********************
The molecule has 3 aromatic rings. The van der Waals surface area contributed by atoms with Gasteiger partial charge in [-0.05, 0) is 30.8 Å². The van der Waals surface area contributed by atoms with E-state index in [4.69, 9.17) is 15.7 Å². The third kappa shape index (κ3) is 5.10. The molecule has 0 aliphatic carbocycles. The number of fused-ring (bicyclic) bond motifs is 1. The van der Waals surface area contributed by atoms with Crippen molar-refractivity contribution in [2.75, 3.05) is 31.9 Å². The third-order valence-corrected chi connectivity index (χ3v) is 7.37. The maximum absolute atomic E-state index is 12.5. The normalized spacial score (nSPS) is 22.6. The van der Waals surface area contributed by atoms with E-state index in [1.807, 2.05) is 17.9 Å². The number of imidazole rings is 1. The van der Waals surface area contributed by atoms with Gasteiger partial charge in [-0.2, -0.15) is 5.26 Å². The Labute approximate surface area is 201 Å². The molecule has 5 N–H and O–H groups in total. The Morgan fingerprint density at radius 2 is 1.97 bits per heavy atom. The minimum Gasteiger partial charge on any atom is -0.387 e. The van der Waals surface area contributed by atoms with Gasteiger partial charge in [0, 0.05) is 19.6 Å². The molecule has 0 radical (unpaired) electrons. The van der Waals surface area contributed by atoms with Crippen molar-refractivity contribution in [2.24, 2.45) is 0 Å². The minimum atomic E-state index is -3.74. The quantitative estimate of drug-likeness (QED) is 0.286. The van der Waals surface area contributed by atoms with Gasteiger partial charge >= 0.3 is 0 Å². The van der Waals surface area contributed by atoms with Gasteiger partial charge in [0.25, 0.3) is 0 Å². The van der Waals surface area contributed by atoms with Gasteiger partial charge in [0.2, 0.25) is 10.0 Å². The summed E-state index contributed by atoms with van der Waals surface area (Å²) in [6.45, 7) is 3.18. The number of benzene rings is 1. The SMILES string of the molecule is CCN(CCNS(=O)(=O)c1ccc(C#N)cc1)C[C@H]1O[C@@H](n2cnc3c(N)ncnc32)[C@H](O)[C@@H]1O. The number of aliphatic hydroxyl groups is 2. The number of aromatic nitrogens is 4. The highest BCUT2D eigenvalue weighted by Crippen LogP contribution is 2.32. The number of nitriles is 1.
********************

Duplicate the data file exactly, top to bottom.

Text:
The molecule has 3 aromatic rings. The van der Waals surface area contributed by atoms with Gasteiger partial charge in [-0.05, 0) is 30.8 Å². The van der Waals surface area contributed by atoms with E-state index in [4.69, 9.17) is 15.7 Å². The third kappa shape index (κ3) is 5.10. The molecule has 0 aliphatic carbocycles. The number of fused-ring (bicyclic) bond motifs is 1. The van der Waals surface area contributed by atoms with Crippen molar-refractivity contribution in [2.75, 3.05) is 31.9 Å². The third-order valence-corrected chi connectivity index (χ3v) is 7.37. The maximum absolute atomic E-state index is 12.5. The normalized spacial score (nSPS) is 22.6. The van der Waals surface area contributed by atoms with E-state index in [1.807, 2.05) is 17.9 Å². The number of imidazole rings is 1. The van der Waals surface area contributed by atoms with Gasteiger partial charge in [-0.2, -0.15) is 5.26 Å². The Labute approximate surface area is 201 Å². The molecule has 5 N–H and O–H groups in total. The Morgan fingerprint density at radius 2 is 1.97 bits per heavy atom. The minimum Gasteiger partial charge on any atom is -0.387 e. The van der Waals surface area contributed by atoms with Gasteiger partial charge in [0, 0.05) is 19.6 Å². The molecule has 0 radical (unpaired) electrons. The van der Waals surface area contributed by atoms with Crippen molar-refractivity contribution in [2.24, 2.45) is 0 Å². The minimum atomic E-state index is -3.74. The quantitative estimate of drug-likeness (QED) is 0.286. The van der Waals surface area contributed by atoms with Gasteiger partial charge >= 0.3 is 0 Å². The van der Waals surface area contributed by atoms with Gasteiger partial charge in [0.25, 0.3) is 0 Å². The van der Waals surface area contributed by atoms with Gasteiger partial charge in [0.2, 0.25) is 10.0 Å². The summed E-state index contributed by atoms with van der Waals surface area (Å²) in [6.45, 7) is 3.18. The number of benzene rings is 1. The SMILES string of the molecule is CCN(CCNS(=O)(=O)c1ccc(C#N)cc1)C[C@H]1O[C@@H](n2cnc3c(N)ncnc32)[C@H](O)[C@@H]1O. The number of aliphatic hydroxyl groups is 2. The number of aromatic nitrogens is 4. The highest BCUT2D eigenvalue weighted by Crippen LogP contribution is 2.32. The number of nitriles is 1.